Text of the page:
Wednesday, November 22, 2017 4:10 pm Last modified: 3:38 pm

Laurent Wins Professional Debut with Second Round KO

Laurent prepares backs Carter into a corner before unloading another series of combinations to the body. (Photo by Max Schanfarber)

Laurent prepares backs Carter into a corner before unloading another series of combinations to the body. (Photo by Max Schanfarber)

When Clayton Laurent, Jr., met Wayman “The Slim Reaper” Carter, his opponent in his first professional fight, at Friday’s weigh-in on St. Thomas, he was impressed by his physique.

“He looks rugged,” Laurent said after the two hit the scales and sized each other up. He looks like he came here to fight, and I hope he did, because I’m ready to take him on.”

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Carter, in return, said just about the same thing about Laurent.

But come fight time Saturday night, it was Laurent who was ready, taking the fight to Carter and stopping him 1:59 into the second round.

Laurent’s professional debut was the last of four fights at Antilles School’s Mark C. Marin Center. It made a definite impression on the visitor.

“I got to give it to him, with those body shots,” Carter conceded after the fight. “I got hit in the head, and I was like, come on. Then he hit the sternum and I was like…” as he put his hands around his torso and doubled over. “That’s some power there.”

When the two hit the ring in the first round, Laurent took some time to feel out his opponent, leading with jabs, but it wasn’t long before he took a more dominant position, following Carter to the ropes several times to hit him with a series of blows to the body. Landing key combos was a large part of Laurent’s strategy going in and that was on full display when he had Carter cornered, as punches flew in rapid succession to Carter’s torso, chest and head.

Referee Luis Pabon counts after Wayman Carter hit the canvas for the first time in Saturday's second round. (Photo by Max Schanfarber)

Referee Luis Pabon counts after Wayman Carter hit the canvas for the first time in Saturday’s second round. (Photo by Max Schanfarber)

Laurent also continued to use the ring to his advantage, working the floor from the middle to the end. Mid-way through the first round, he again had Carter pinned. After another series of body shots, Carter slipped left to get away, but Laurent followed and connected with a solid right to the face.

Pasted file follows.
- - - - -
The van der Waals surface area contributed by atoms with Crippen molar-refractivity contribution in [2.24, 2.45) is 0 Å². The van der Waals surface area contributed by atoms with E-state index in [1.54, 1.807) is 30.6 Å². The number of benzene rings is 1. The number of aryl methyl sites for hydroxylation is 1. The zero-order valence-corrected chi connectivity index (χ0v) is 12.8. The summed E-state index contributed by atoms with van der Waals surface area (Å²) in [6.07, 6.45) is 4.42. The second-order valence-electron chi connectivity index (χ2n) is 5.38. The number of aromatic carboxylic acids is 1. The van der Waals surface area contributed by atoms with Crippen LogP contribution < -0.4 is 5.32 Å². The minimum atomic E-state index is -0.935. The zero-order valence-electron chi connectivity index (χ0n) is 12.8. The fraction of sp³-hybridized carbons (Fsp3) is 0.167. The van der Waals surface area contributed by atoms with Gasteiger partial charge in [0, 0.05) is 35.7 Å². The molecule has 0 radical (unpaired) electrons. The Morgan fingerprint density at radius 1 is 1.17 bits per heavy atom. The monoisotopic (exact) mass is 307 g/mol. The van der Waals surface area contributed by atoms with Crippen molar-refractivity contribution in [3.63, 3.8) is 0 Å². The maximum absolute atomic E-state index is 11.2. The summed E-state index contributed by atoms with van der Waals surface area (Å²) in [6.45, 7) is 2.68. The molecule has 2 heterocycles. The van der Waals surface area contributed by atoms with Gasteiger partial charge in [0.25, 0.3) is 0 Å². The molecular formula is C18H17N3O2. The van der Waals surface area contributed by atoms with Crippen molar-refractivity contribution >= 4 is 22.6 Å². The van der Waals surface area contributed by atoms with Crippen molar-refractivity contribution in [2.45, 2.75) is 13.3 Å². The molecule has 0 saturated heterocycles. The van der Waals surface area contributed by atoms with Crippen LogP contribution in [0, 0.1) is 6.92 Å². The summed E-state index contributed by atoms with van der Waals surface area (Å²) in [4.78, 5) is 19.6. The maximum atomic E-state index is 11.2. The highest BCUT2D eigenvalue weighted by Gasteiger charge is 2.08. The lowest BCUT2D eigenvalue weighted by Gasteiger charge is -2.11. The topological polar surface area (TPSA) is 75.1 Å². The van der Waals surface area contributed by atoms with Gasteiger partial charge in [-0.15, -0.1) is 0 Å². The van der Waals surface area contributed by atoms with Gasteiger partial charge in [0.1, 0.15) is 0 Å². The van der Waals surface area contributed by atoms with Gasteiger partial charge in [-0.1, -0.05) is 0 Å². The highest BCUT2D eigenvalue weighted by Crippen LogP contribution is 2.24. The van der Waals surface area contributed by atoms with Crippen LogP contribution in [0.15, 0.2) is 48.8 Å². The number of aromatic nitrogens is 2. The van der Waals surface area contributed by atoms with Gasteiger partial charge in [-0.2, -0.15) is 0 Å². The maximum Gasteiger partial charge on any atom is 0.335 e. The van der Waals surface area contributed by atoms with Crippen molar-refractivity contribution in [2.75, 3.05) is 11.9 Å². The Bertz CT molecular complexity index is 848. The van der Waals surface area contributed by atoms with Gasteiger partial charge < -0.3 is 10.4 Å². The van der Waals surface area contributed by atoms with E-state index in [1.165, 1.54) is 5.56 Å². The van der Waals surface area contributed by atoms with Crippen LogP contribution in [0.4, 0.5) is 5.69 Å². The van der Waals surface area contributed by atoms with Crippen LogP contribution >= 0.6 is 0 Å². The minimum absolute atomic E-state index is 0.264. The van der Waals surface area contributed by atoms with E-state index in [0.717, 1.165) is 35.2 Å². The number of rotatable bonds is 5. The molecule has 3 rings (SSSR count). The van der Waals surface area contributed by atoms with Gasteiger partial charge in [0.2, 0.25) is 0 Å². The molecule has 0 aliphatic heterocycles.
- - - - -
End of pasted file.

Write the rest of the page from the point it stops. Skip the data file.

From there, Carter stumbled into the ropes and Laurent once again attacked, dropping Carter to the canvas for the first time. The round ended much the same as it begin, with Carter being backed into his own corner and Laurent landing three to the body.

Carter, a former mixed martial arts champion with more than 20 contests under his belt, had spurts of competitiveness, but through the first round, it was Laurent who led in punches thrown and punches landed.

“Give me two jabs and a good right hand,” Laurent’s trainer and step-father, three time World Boxing Association champion Julian “The Hawk” Jackson, said to Laurent in between rounds.

Laurent continued his press into the second, landing multiple body shots while continuing to be the aggressor. Wherever Carter moved, Laurent followed and had multiple opportunities to once again corner his opponent against the ropes.

In one of those instances, about a minute into the round, Laurent hit Carter with a barrage of punches, including one to the head that put him on the canvas. Referee Luis Pabon got to nine seconds in his count, but Carter was able to recover and get to his feet.

Less than a minute later, and this time in the middle of the ring, Laurent repeated the attack. With the hometown crowd leaning in, he threw a serious of combinations – ending with another punch to the head – that put Carter down for good. Pabon called the fight at 1:59.

“We went into a two and a half month training camp just to get me into the right shape, the right mental capacity, and just to get everything right,” Laurent said about his strategy. “I’ve been working everyday with my dad, we had a game plan, and I was ready, I was sharp. When these events happen in front of your home crowd, you want everything to be perfect and that’s always pressure, but this time, there was no pressure.”

“I was relaxed, but the wait time was gruesome,” he continued. “Just before the weigh in, I didn’t think I slept, just waiting to get up, to get on the scale, and before the fight, to put on the gloves. And now, I feel amazing. I can’t wait to fight again.”

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